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Blues - Rock Licks II

Welcome to part 2 of my series about Blues & Rock Licks and another six examples.

Ex1: This one sounds pretty cool when you play it with a bit of an edge. It is part of the E - Blues scale. Make sure that you can play it by heart and then try to expand this line with some of your own ideas.


Ex2: This particular lick here incorporates some string bending. You have to put your 3. finger on the 2.string 5.fret, bend it a whole tone and keep the string bend. Then place your 4.finger on the 1.string 5.fret and play the note while the previous note is still ringing. You then release the strings and move up two frets and do the same thing again.


This one sounds pretty country like. It involves playing "double stops". Sounds quite mysterious, but isn't. It simply means that you play two notes at the same time.

Ex3: The first bar sounds rather Chuck Berry like. Try as well to repeat the first bar several times and then finish it off with the 2.bar.


Ex4: This line is done with the E Bluesscale. The first bar might seem a bit tricky with the bending and the pull-off. Just play it very slowly. You start off with playing the pitch of A with your 3.finger while you are bending it a semitone, you then release this note without attacking the string. After this you pull off the note and you are there.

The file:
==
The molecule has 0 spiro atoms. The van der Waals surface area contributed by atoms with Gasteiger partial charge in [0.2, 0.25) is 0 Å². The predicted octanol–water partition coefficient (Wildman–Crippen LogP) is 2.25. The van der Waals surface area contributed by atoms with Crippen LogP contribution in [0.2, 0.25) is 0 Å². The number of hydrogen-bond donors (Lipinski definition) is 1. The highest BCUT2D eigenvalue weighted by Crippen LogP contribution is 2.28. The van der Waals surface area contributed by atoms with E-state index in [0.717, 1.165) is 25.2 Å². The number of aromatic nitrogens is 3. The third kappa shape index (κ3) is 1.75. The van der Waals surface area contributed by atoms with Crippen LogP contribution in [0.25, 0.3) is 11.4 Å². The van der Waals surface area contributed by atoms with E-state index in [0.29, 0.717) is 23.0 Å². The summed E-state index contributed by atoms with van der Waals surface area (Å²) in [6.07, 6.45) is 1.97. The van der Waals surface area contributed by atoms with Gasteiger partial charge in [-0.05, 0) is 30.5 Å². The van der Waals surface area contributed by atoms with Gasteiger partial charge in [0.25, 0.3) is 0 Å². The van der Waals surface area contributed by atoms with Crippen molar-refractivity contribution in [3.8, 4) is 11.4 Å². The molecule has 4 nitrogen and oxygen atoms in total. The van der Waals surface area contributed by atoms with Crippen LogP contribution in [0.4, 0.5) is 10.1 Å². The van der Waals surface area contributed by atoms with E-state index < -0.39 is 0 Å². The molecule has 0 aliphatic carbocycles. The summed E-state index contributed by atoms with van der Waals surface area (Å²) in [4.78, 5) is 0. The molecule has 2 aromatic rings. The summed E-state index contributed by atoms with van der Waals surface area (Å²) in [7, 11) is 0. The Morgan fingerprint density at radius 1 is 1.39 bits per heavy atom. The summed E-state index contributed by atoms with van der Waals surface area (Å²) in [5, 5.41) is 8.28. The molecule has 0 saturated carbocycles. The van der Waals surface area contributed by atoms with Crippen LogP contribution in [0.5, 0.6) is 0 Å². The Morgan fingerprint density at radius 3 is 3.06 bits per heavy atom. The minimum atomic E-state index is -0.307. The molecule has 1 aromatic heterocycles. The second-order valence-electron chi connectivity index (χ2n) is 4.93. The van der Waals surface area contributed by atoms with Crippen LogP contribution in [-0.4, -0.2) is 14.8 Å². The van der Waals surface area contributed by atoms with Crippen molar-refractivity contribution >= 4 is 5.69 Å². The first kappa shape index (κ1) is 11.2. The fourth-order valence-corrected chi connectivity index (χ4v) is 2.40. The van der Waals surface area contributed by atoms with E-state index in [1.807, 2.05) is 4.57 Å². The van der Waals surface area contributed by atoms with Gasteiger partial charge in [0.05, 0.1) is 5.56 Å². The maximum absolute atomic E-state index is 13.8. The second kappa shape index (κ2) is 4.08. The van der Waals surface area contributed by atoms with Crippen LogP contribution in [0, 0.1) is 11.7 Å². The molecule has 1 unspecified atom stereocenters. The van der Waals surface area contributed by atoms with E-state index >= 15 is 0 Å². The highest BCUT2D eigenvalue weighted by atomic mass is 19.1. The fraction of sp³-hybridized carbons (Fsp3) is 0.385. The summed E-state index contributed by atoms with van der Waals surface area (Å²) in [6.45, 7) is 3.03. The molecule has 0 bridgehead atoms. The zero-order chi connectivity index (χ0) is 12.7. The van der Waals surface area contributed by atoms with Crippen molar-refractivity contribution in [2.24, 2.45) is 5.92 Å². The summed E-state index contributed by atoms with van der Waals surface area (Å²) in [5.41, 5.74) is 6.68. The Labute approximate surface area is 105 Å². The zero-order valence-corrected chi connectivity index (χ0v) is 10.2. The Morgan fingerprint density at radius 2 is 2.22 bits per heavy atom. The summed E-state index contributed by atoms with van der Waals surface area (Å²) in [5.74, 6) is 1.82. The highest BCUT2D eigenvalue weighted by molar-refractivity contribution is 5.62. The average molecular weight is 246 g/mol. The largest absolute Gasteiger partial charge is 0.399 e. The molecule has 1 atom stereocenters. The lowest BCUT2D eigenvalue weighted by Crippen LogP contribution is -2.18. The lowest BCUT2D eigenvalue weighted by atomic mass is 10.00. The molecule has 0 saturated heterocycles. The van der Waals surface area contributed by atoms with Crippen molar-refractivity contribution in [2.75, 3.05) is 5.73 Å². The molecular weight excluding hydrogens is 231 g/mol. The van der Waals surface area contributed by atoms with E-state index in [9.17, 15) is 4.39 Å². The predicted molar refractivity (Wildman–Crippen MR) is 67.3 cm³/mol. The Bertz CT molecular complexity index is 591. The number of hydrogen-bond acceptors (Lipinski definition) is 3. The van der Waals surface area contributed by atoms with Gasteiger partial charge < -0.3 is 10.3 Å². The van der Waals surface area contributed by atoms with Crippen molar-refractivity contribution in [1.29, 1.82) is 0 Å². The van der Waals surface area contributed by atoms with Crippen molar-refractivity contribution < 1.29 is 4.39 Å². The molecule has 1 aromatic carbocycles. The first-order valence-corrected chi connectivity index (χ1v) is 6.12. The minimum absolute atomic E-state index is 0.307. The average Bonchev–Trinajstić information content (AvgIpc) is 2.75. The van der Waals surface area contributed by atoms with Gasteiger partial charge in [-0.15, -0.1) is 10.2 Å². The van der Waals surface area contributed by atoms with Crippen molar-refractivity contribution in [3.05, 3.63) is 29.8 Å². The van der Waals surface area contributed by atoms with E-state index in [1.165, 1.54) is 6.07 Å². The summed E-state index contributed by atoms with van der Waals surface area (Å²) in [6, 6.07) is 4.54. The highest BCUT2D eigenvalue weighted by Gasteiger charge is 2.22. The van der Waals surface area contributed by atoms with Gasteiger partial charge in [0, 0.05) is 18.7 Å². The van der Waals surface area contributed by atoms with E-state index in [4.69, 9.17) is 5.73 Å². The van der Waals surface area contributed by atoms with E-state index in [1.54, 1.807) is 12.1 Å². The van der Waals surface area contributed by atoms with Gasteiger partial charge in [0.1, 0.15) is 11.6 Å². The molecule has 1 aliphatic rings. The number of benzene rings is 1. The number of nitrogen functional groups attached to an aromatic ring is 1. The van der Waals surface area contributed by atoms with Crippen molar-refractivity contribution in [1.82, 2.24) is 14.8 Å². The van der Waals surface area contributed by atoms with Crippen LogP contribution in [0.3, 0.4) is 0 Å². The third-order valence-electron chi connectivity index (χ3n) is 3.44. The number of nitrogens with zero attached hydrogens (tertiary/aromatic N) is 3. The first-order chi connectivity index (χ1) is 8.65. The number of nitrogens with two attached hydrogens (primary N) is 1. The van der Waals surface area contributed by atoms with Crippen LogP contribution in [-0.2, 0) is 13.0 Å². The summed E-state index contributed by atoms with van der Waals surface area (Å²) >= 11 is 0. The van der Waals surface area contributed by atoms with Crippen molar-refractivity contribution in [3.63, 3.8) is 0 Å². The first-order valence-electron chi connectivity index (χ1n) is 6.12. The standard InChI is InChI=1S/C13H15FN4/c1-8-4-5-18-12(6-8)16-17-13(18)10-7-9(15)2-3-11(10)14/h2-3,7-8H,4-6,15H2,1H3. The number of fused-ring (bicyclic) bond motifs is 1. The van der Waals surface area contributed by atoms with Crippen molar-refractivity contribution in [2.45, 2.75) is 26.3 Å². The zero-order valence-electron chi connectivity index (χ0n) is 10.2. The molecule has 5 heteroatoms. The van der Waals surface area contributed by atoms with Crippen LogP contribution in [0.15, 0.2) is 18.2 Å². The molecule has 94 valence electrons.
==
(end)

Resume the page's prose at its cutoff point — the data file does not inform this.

Ex5: It's just a C7 arpeggio with a bit of embellishment. How you construct arpeggios we look at in one of my future articles. An arpeggio simply means that you play the notes of this particular chord one after the other instead in one hit.


Ex.: 6 Last but not least a lick with the Cmajor pentatonic with a slip in the Cminor pentatonic in the 1.beat.


Again these lines sound cool in a rock or blues context. Pick the licks you like and learn them by heart. Make them your own. If you have trouble learning the entire lick, don't worry and take just as much as you can digest. And if it's only two beats? - So be it. The important thing is that you've got something out of your practice session. You improve more by learning two beats, which you can remember the next day than by just messing around and not remembering anything. Try to extend the lines by connecting them with other ideas and see what happens. Play them with and without distortion. Most of all have fun with them.

In part III we will connect some of the lines and use them in a Blues solo so that you can enjoy the stuff you've learned so far in a practical situation.

That's all for this time. Have fun with it and I will see you the next time.

May your picks be with you.


Sound Recordings by Gunharth Randolf

About the Author
Born in Offenburg, Germany, Meinrad started out studying Classical guitar at the age of 14. Soon he developed an interest in electric guitar and by playing in different Blues and Rock bands he became an experienced performer. After graduating from the Munich Guitar Institute he went to LA to study at the GIT. Currently, Meinrad is living in the London area where he is a demanded session musician and guitar instructor. Visit Meinrad's website.

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